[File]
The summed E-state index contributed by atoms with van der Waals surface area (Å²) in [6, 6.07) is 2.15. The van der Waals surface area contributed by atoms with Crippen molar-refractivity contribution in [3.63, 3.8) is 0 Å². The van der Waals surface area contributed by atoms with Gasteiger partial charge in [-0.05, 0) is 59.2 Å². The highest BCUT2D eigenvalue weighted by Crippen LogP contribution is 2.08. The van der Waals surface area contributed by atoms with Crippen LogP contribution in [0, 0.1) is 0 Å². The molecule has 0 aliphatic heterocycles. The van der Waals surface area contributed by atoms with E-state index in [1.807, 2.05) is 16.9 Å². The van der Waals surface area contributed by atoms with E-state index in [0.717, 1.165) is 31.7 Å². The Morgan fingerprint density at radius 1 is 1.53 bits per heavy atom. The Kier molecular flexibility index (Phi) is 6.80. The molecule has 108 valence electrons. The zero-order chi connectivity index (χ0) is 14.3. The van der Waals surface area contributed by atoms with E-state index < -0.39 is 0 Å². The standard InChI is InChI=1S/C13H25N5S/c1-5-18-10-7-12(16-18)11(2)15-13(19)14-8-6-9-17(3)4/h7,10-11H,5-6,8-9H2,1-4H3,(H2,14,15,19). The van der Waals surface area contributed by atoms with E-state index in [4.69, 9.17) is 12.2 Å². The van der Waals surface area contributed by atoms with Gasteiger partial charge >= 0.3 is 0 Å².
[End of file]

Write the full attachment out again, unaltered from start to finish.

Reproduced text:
The summed E-state index contributed by atoms with van der Waals surface area (Å²) in [6, 6.07) is 2.15. The van der Waals surface area contributed by atoms with Crippen molar-refractivity contribution in [3.63, 3.8) is 0 Å². The van der Waals surface area contributed by atoms with Gasteiger partial charge in [-0.05, 0) is 59.2 Å². The highest BCUT2D eigenvalue weighted by Crippen LogP contribution is 2.08. The van der Waals surface area contributed by atoms with Crippen LogP contribution in [0, 0.1) is 0 Å². The molecule has 0 aliphatic heterocycles. The van der Waals surface area contributed by atoms with E-state index in [1.807, 2.05) is 16.9 Å². The van der Waals surface area contributed by atoms with E-state index in [0.717, 1.165) is 31.7 Å². The Morgan fingerprint density at radius 1 is 1.53 bits per heavy atom. The Kier molecular flexibility index (Phi) is 6.80. The molecule has 108 valence electrons. The zero-order chi connectivity index (χ0) is 14.3. The van der Waals surface area contributed by atoms with E-state index < -0.39 is 0 Å². The standard InChI is InChI=1S/C13H25N5S/c1-5-18-10-7-12(16-18)11(2)15-13(19)14-8-6-9-17(3)4/h7,10-11H,5-6,8-9H2,1-4H3,(H2,14,15,19). The van der Waals surface area contributed by atoms with E-state index in [4.69, 9.17) is 12.2 Å². The van der Waals surface area contributed by atoms with Gasteiger partial charge >= 0.3 is 0 Å².